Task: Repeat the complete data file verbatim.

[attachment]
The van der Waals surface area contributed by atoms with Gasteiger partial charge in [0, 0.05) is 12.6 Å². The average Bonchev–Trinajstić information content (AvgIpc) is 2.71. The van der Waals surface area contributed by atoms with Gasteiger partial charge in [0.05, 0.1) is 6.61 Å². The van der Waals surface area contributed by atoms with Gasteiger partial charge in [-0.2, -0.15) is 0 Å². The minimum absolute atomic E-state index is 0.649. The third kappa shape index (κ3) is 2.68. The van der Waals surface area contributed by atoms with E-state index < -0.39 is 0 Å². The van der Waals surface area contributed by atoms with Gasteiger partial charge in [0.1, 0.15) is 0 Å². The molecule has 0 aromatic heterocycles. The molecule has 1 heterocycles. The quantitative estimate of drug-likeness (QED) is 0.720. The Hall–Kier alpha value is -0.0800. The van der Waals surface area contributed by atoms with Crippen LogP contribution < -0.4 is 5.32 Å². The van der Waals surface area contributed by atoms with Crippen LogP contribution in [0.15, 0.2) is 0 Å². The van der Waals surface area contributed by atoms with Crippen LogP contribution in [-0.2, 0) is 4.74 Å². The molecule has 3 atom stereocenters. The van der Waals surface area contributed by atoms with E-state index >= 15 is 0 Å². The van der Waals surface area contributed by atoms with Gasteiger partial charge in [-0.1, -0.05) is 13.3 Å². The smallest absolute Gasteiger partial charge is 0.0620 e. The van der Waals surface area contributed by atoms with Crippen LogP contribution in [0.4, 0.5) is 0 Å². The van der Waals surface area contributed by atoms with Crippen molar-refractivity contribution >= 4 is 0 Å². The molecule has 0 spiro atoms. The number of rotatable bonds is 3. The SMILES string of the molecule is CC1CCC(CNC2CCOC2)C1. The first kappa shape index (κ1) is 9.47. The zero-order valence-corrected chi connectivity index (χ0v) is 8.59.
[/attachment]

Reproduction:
The van der Waals surface area contributed by atoms with Gasteiger partial charge in [0, 0.05) is 12.6 Å². The average Bonchev–Trinajstić information content (AvgIpc) is 2.71. The van der Waals surface area contributed by atoms with Gasteiger partial charge in [0.05, 0.1) is 6.61 Å². The van der Waals surface area contributed by atoms with Gasteiger partial charge in [-0.2, -0.15) is 0 Å². The minimum absolute atomic E-state index is 0.649. The third kappa shape index (κ3) is 2.68. The van der Waals surface area contributed by atoms with E-state index < -0.39 is 0 Å². The van der Waals surface area contributed by atoms with Gasteiger partial charge in [0.1, 0.15) is 0 Å². The molecule has 0 aromatic heterocycles. The molecule has 1 heterocycles. The quantitative estimate of drug-likeness (QED) is 0.720. The Hall–Kier alpha value is -0.0800. The van der Waals surface area contributed by atoms with Crippen LogP contribution < -0.4 is 5.32 Å². The van der Waals surface area contributed by atoms with Crippen LogP contribution in [0.15, 0.2) is 0 Å². The van der Waals surface area contributed by atoms with Crippen LogP contribution in [-0.2, 0) is 4.74 Å². The molecule has 3 atom stereocenters. The van der Waals surface area contributed by atoms with E-state index >= 15 is 0 Å². The van der Waals surface area contributed by atoms with Gasteiger partial charge in [-0.1, -0.05) is 13.3 Å². The smallest absolute Gasteiger partial charge is 0.0620 e. The van der Waals surface area contributed by atoms with Crippen LogP contribution in [0.4, 0.5) is 0 Å². The van der Waals surface area contributed by atoms with Crippen molar-refractivity contribution >= 4 is 0 Å². The molecule has 0 spiro atoms. The number of rotatable bonds is 3. The SMILES string of the molecule is CC1CCC(CNC2CCOC2)C1. The first kappa shape index (κ1) is 9.47. The zero-order valence-corrected chi connectivity index (χ0v) is 8.59.